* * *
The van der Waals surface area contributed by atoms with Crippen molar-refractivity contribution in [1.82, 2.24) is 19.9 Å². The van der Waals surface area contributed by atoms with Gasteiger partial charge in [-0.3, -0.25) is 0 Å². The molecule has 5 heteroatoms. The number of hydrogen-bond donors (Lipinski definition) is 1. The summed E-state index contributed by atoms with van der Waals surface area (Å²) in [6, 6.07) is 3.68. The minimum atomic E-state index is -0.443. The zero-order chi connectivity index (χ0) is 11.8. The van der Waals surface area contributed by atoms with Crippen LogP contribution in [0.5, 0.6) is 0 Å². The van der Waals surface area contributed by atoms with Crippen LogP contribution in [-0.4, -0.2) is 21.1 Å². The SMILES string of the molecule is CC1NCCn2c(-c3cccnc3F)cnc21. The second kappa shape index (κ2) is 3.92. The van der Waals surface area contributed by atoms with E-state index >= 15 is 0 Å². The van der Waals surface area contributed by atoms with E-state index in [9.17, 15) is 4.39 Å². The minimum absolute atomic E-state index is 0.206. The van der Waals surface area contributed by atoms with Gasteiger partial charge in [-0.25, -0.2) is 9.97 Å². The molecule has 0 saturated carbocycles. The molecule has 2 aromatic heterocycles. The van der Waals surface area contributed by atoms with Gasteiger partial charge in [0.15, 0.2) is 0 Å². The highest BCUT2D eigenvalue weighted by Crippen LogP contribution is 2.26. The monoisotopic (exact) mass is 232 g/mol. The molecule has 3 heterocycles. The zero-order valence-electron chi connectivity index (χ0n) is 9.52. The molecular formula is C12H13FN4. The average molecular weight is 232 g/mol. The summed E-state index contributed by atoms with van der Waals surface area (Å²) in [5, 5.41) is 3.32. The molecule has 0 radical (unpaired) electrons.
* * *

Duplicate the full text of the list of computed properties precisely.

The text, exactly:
The van der Waals surface area contributed by atoms with Crippen molar-refractivity contribution in [1.82, 2.24) is 19.9 Å². The van der Waals surface area contributed by atoms with Gasteiger partial charge in [-0.3, -0.25) is 0 Å². The molecule has 5 heteroatoms. The number of hydrogen-bond donors (Lipinski definition) is 1. The summed E-state index contributed by atoms with van der Waals surface area (Å²) in [6, 6.07) is 3.68. The minimum atomic E-state index is -0.443. The zero-order chi connectivity index (χ0) is 11.8. The van der Waals surface area contributed by atoms with Crippen LogP contribution in [0.5, 0.6) is 0 Å². The van der Waals surface area contributed by atoms with Crippen LogP contribution in [-0.4, -0.2) is 21.1 Å². The SMILES string of the molecule is CC1NCCn2c(-c3cccnc3F)cnc21. The second kappa shape index (κ2) is 3.92. The van der Waals surface area contributed by atoms with E-state index >= 15 is 0 Å². The van der Waals surface area contributed by atoms with E-state index in [9.17, 15) is 4.39 Å². The minimum absolute atomic E-state index is 0.206. The van der Waals surface area contributed by atoms with Gasteiger partial charge in [-0.25, -0.2) is 9.97 Å². The molecule has 0 saturated carbocycles. The molecule has 2 aromatic heterocycles. The van der Waals surface area contributed by atoms with Gasteiger partial charge in [0.15, 0.2) is 0 Å². The highest BCUT2D eigenvalue weighted by Crippen LogP contribution is 2.26. The monoisotopic (exact) mass is 232 g/mol. The molecule has 3 heterocycles. The zero-order valence-electron chi connectivity index (χ0n) is 9.52. The molecular formula is C12H13FN4. The average molecular weight is 232 g/mol. The summed E-state index contributed by atoms with van der Waals surface area (Å²) in [5, 5.41) is 3.32. The molecule has 0 radical (unpaired) electrons.